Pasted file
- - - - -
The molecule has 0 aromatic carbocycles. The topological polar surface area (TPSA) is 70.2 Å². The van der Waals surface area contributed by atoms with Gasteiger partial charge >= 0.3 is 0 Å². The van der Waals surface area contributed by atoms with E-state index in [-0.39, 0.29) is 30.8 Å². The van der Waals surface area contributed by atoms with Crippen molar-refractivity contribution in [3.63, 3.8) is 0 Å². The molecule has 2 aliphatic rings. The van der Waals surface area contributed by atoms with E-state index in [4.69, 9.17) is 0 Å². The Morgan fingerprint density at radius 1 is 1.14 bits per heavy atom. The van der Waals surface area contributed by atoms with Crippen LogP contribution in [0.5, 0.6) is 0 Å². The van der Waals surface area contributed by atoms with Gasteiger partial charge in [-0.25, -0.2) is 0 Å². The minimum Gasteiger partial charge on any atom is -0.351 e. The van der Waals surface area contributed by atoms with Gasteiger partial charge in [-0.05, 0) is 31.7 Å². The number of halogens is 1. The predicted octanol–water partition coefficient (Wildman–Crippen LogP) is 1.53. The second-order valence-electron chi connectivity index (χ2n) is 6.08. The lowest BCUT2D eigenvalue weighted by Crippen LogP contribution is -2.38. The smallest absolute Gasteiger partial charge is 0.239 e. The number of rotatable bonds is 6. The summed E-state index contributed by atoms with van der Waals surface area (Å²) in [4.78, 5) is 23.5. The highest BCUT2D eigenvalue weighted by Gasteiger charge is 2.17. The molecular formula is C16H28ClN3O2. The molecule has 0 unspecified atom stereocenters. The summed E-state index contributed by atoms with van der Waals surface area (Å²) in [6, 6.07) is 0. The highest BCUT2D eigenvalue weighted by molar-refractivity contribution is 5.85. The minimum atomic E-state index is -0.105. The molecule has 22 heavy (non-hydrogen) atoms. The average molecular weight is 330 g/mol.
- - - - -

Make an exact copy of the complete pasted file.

The molecule has 0 aromatic carbocycles. The topological polar surface area (TPSA) is 70.2 Å². The van der Waals surface area contributed by atoms with Gasteiger partial charge >= 0.3 is 0 Å². The van der Waals surface area contributed by atoms with E-state index in [-0.39, 0.29) is 30.8 Å². The van der Waals surface area contributed by atoms with Crippen molar-refractivity contribution in [3.63, 3.8) is 0 Å². The molecule has 2 aliphatic rings. The van der Waals surface area contributed by atoms with E-state index in [4.69, 9.17) is 0 Å². The Morgan fingerprint density at radius 1 is 1.14 bits per heavy atom. The van der Waals surface area contributed by atoms with Crippen LogP contribution in [0.5, 0.6) is 0 Å². The van der Waals surface area contributed by atoms with Gasteiger partial charge in [-0.25, -0.2) is 0 Å². The minimum Gasteiger partial charge on any atom is -0.351 e. The van der Waals surface area contributed by atoms with Gasteiger partial charge in [-0.05, 0) is 31.7 Å². The number of halogens is 1. The predicted octanol–water partition coefficient (Wildman–Crippen LogP) is 1.53. The second-order valence-electron chi connectivity index (χ2n) is 6.08. The lowest BCUT2D eigenvalue weighted by Crippen LogP contribution is -2.38. The smallest absolute Gasteiger partial charge is 0.239 e. The number of rotatable bonds is 6. The summed E-state index contributed by atoms with van der Waals surface area (Å²) in [4.78, 5) is 23.5. The highest BCUT2D eigenvalue weighted by Gasteiger charge is 2.17. The molecular formula is C16H28ClN3O2. The molecule has 0 unspecified atom stereocenters. The summed E-state index contributed by atoms with van der Waals surface area (Å²) in [6, 6.07) is 0. The highest BCUT2D eigenvalue weighted by molar-refractivity contribution is 5.85. The minimum atomic E-state index is -0.105. The molecule has 22 heavy (non-hydrogen) atoms. The average molecular weight is 330 g/mol.